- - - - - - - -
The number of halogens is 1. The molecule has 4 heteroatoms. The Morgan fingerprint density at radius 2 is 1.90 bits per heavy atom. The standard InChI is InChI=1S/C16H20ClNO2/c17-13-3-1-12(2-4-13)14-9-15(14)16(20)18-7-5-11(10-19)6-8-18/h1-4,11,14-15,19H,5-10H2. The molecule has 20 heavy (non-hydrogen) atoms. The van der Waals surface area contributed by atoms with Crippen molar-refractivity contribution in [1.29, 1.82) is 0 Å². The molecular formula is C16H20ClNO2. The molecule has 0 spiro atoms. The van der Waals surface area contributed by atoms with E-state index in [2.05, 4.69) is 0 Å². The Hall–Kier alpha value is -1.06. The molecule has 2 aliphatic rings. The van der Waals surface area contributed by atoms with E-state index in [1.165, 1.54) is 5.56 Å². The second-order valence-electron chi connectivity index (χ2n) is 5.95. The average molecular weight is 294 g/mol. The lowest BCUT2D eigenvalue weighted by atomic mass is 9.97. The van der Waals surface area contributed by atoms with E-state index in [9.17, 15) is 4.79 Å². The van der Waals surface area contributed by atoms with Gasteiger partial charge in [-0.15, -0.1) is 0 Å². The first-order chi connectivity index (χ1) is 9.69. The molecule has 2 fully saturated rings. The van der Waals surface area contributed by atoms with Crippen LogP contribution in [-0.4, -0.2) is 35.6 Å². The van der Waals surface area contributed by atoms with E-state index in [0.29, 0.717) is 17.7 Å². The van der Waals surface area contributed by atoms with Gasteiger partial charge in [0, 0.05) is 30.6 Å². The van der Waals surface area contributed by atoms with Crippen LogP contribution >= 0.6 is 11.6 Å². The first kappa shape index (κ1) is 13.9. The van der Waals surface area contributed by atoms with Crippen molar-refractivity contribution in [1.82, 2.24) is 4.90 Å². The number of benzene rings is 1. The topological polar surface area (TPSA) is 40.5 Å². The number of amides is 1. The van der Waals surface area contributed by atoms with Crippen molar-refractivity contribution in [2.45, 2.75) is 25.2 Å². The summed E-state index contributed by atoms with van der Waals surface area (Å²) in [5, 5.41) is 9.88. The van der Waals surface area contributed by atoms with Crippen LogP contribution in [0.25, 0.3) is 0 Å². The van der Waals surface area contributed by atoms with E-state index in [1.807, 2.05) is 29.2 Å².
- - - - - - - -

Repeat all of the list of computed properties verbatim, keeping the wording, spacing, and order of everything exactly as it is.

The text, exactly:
The number of halogens is 1. The molecule has 4 heteroatoms. The Morgan fingerprint density at radius 2 is 1.90 bits per heavy atom. The standard InChI is InChI=1S/C16H20ClNO2/c17-13-3-1-12(2-4-13)14-9-15(14)16(20)18-7-5-11(10-19)6-8-18/h1-4,11,14-15,19H,5-10H2. The molecule has 20 heavy (non-hydrogen) atoms. The van der Waals surface area contributed by atoms with Crippen molar-refractivity contribution in [1.29, 1.82) is 0 Å². The molecular formula is C16H20ClNO2. The molecule has 0 spiro atoms. The van der Waals surface area contributed by atoms with E-state index in [2.05, 4.69) is 0 Å². The Hall–Kier alpha value is -1.06. The molecule has 2 aliphatic rings. The van der Waals surface area contributed by atoms with E-state index in [1.165, 1.54) is 5.56 Å². The second-order valence-electron chi connectivity index (χ2n) is 5.95. The average molecular weight is 294 g/mol. The lowest BCUT2D eigenvalue weighted by atomic mass is 9.97. The van der Waals surface area contributed by atoms with E-state index in [9.17, 15) is 4.79 Å². The van der Waals surface area contributed by atoms with Gasteiger partial charge in [-0.15, -0.1) is 0 Å². The first-order chi connectivity index (χ1) is 9.69. The molecule has 2 fully saturated rings. The van der Waals surface area contributed by atoms with Crippen LogP contribution in [-0.4, -0.2) is 35.6 Å². The van der Waals surface area contributed by atoms with E-state index in [0.29, 0.717) is 17.7 Å². The van der Waals surface area contributed by atoms with Gasteiger partial charge in [0, 0.05) is 30.6 Å². The van der Waals surface area contributed by atoms with Crippen LogP contribution >= 0.6 is 11.6 Å². The first kappa shape index (κ1) is 13.9. The van der Waals surface area contributed by atoms with Crippen molar-refractivity contribution in [1.82, 2.24) is 4.90 Å². The number of benzene rings is 1. The topological polar surface area (TPSA) is 40.5 Å². The number of amides is 1. The van der Waals surface area contributed by atoms with Crippen molar-refractivity contribution in [2.45, 2.75) is 25.2 Å². The summed E-state index contributed by atoms with van der Waals surface area (Å²) in [5, 5.41) is 9.88. The van der Waals surface area contributed by atoms with Crippen LogP contribution in [0.25, 0.3) is 0 Å². The van der Waals surface area contributed by atoms with E-state index in [1.807, 2.05) is 29.2 Å².